Midwives and Breastfeeding
Is there anything more important than breastfeeding? It affects the health of the mother and the baby long-term, that is, forever in the life of each. Remember: birth is part of breastfeeding. They are one process. They have been separated by our semi-medical view of how things work. There is a tendency to separate many parts of “medicine” into specialties, but the midwife is specialist in all that pertains to motherbaby.
It is interesting that, at our conferences, most registrants don't sign up for breastfeeding classes. Most of our registrants are midwives, doulas and educators who are often involved in homebirth. We do not run into many breastfeeding problems in homebirth. In the 300 births I did as a midwife we only had one real problem. Are the homebirth moms self-selected? They may be, but something more is at work here and that is the relationship between the midwife and the mother. We have covered these important talks in the prenatal course. Mothers pick up our views on breastfeeding through this relationship. Most often, the midwife is a mother herself and, as such, imparts to the mother many subtle ideas and ideals. An amazingly intimate relationship evolves. Women have told me things they have never told anyone. These things are often very important to her birth. This is why continuity of care is necessary. Fragmented care is not care at all.
My first birth was a hospital birth. It was horrid and fragmented. It abused and wounded my soul. I did breastfeed my baby for three years though. I had the advantage of labor and birth. (According to Michel Odent women who have not gone into labor but are scheduled for a cesarean have a lot of trouble breastfeeding because the oxytocin is not present.) I was determined to nurse my baby. I had studied anthropology in college and never doubted that breastfeed is what I would do. There was no doubt in my mind that I could do it. In fact, it never crossed my mind.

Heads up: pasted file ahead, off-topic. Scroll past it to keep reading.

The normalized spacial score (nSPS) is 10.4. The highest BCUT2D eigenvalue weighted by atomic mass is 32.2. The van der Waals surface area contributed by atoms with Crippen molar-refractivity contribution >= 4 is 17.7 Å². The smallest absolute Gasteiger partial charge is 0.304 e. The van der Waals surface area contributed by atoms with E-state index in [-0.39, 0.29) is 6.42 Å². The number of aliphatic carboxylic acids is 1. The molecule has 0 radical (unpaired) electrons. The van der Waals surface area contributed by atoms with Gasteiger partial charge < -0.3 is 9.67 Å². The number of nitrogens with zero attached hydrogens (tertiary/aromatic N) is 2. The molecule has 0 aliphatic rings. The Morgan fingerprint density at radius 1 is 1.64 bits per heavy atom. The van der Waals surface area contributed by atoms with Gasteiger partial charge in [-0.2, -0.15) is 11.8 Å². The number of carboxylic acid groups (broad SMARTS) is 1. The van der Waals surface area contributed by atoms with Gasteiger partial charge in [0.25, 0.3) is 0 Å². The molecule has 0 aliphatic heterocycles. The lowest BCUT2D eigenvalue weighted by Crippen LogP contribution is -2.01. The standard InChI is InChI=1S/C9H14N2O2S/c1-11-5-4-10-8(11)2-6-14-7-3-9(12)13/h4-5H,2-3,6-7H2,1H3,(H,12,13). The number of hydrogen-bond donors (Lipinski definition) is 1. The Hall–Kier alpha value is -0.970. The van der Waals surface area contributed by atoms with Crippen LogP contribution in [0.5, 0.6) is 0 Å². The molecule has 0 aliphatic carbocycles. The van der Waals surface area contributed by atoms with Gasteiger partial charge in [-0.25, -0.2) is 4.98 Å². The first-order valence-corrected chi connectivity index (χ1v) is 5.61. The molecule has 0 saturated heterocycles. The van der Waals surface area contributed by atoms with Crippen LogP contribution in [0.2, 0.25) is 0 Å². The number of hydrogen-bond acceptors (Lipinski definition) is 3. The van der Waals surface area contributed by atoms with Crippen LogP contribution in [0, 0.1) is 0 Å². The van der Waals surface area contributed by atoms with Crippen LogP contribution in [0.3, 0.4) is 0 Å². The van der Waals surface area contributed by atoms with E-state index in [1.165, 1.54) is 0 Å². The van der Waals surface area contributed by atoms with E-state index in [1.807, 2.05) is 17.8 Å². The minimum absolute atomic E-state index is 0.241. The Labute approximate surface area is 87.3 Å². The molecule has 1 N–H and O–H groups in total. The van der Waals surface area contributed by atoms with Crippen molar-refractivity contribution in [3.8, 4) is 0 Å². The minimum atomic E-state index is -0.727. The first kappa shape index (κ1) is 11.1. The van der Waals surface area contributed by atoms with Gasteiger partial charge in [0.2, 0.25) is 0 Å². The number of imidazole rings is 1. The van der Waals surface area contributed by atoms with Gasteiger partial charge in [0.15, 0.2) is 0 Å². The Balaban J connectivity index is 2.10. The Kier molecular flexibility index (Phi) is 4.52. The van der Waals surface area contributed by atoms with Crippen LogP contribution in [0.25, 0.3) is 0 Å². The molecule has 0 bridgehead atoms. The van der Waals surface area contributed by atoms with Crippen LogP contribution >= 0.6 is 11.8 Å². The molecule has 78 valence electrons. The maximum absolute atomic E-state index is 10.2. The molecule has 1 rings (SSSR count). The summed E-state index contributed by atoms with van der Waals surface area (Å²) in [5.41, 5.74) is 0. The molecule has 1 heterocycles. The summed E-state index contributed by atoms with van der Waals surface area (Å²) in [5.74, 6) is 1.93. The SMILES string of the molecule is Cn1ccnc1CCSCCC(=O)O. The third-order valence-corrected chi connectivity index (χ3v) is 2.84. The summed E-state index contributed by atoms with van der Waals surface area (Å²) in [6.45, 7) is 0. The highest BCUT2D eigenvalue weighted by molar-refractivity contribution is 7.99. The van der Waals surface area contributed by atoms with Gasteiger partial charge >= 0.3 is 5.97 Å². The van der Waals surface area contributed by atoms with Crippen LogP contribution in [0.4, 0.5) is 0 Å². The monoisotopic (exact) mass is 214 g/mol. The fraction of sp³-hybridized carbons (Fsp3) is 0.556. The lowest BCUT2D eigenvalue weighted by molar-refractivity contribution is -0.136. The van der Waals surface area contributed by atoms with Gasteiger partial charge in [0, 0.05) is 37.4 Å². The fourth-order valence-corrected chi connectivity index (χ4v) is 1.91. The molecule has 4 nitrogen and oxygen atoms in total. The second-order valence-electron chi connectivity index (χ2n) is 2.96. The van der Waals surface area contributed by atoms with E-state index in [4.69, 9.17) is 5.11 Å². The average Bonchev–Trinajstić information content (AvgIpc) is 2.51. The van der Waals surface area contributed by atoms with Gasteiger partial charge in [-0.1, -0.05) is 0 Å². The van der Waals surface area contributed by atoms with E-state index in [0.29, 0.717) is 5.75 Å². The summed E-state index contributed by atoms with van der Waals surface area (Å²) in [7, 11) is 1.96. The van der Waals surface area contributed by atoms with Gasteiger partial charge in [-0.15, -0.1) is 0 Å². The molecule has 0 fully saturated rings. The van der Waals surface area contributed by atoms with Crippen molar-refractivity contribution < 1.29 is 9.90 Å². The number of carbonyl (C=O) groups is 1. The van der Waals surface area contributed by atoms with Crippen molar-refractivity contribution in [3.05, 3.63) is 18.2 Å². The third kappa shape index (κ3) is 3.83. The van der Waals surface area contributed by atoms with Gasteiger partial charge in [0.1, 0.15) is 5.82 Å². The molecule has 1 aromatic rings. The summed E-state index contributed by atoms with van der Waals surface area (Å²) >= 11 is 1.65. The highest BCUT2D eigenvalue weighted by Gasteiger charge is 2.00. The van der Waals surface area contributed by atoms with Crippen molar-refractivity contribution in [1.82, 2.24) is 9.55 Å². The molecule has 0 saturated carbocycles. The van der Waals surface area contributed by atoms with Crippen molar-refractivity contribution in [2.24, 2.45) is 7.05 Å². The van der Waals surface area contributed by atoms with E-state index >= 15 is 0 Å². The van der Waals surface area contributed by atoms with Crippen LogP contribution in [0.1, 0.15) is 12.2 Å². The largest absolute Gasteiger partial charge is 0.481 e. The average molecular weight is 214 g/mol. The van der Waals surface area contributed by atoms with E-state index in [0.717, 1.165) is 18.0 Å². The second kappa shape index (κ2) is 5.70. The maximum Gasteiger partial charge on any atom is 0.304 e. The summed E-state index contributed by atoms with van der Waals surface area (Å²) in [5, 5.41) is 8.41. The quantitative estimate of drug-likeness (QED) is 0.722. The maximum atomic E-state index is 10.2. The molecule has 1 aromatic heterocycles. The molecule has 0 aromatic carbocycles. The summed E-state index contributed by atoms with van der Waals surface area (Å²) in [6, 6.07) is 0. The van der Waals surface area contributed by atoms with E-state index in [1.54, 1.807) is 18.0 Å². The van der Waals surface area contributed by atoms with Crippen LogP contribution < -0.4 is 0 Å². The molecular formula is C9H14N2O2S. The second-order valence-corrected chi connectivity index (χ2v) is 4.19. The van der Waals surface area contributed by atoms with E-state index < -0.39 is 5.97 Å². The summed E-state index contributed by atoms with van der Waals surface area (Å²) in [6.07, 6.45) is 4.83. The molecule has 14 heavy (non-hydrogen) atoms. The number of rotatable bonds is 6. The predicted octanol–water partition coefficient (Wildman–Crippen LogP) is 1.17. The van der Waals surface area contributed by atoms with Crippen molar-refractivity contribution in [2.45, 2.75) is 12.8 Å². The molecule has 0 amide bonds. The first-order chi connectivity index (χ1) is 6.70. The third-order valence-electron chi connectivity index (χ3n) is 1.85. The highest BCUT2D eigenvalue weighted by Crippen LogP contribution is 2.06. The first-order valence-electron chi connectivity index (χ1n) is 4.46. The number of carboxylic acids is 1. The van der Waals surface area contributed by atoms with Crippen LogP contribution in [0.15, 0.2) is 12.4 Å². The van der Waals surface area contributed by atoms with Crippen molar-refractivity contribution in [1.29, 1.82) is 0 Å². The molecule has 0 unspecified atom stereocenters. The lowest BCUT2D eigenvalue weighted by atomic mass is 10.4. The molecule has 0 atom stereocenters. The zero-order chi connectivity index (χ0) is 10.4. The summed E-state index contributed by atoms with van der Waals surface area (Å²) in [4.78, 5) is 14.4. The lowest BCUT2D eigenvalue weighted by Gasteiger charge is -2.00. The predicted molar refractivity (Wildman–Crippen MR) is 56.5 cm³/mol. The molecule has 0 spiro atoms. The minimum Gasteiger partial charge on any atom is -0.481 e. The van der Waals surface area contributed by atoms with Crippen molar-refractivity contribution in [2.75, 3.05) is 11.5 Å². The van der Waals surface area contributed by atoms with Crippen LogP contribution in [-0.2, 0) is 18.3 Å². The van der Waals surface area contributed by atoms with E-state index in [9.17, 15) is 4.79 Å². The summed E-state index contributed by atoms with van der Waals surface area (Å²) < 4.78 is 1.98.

If we want to stem breastfeeding problems we need to begin with our relationship to the mother during her prenatal care. We also should consider birth and breastfeeding to be one; have a loving, respectful midwife for every pregnant woman; and encourage more out-of-hospital births, while reworking hospitals to really serve motherbaby. Some day this will happen if we all keep working toward it.
Toward Better Birth and Breastfeeding!
— Jan Tritten, mother of Midwifery Today
Jan Tritten is the founder, editor-in-chief and mother of Midwifery Today magazine. She became a midwife in 1977 after the amazing homebirth of her second daughter. Her mission is to make loving midwifery care the norm for birthing women and their babies throughout the world. Meet Jan at our conferences around the world, or join her online, as she works to transform birth practices around the world.
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Pathways Magazine: Your resource for family wellness
Pathways Magazine provides vital resources for family wellness. Our articles give parents the necessary information to actively participate in their families' natural health choices. Geared towards new parenting, there are always articles on birth and pregnancy from the vitalistic, midwifery perspective. A must have for holistic education in your practice.
A substance found in human breast milk has the ability to kill cancer cells without harming healthy cells. Researchers from Swedish universities recently conducted human trials on the substance HAMLET (human alpha-lactalbumin made lethal to tumour cells) and found that HAMLET was effective in killing bladder cancer cells. Studies on other types of cancer cells, including skin cancer and brain tumors, are being planned. For more information on the HAMLET research, visit: http://www.sciencedaily.com/releases/2010/04/100419132403.htm
— Mossberg, et al. 2010. HAMLET Interacts with Lipid Membranes and Perturbs Their Structure and Integrity. PLoS ONE 5(2): e9384 DOI: 10.1371/journal.pone.0009384.
Breastfeeding during Pregnancy
Breastfeeding and Contractions
Nipple stimulation releases the hormone oxytocin into a woman's bloodstream (similar to what happens during female orgasm). Oxytocin is important for breastfeeding because it is the chemical messenger that tells breast tissue to contract and eject milk (the “milk ejection reflex”). Oxytocin also tells the uterine tissue to contract. All women experience uterine contractions during breastfeeding. Nipple stimulation can also augment labor after it is underway. Postpartum breastfeeding efficiently shrinks the uterus back to prepregnancy size.